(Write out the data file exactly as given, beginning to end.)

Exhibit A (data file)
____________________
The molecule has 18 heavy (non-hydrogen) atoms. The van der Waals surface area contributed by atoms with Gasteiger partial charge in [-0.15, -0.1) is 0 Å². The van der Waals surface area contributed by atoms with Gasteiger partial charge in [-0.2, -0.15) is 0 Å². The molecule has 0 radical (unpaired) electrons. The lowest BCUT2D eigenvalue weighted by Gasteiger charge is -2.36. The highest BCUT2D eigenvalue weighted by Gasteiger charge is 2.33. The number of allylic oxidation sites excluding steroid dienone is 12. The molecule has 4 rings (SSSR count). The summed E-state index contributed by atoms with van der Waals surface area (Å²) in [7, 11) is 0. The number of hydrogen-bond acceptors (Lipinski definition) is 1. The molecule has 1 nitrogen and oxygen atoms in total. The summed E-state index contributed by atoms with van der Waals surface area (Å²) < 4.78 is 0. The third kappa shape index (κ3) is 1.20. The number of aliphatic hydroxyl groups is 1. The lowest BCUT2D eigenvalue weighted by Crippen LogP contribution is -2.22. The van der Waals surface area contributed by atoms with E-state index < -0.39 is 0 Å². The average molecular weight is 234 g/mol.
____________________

The molecule has 18 heavy (non-hydrogen) atoms. The van der Waals surface area contributed by atoms with Gasteiger partial charge in [-0.15, -0.1) is 0 Å². The van der Waals surface area contributed by atoms with Gasteiger partial charge in [-0.2, -0.15) is 0 Å². The molecule has 0 radical (unpaired) electrons. The lowest BCUT2D eigenvalue weighted by Gasteiger charge is -2.36. The highest BCUT2D eigenvalue weighted by Gasteiger charge is 2.33. The number of allylic oxidation sites excluding steroid dienone is 12. The molecule has 4 rings (SSSR count). The summed E-state index contributed by atoms with van der Waals surface area (Å²) in [7, 11) is 0. The number of hydrogen-bond acceptors (Lipinski definition) is 1. The molecule has 1 nitrogen and oxygen atoms in total. The summed E-state index contributed by atoms with van der Waals surface area (Å²) < 4.78 is 0. The third kappa shape index (κ3) is 1.20. The number of aliphatic hydroxyl groups is 1. The lowest BCUT2D eigenvalue weighted by Crippen LogP contribution is -2.22. The van der Waals surface area contributed by atoms with E-state index < -0.39 is 0 Å². The average molecular weight is 234 g/mol.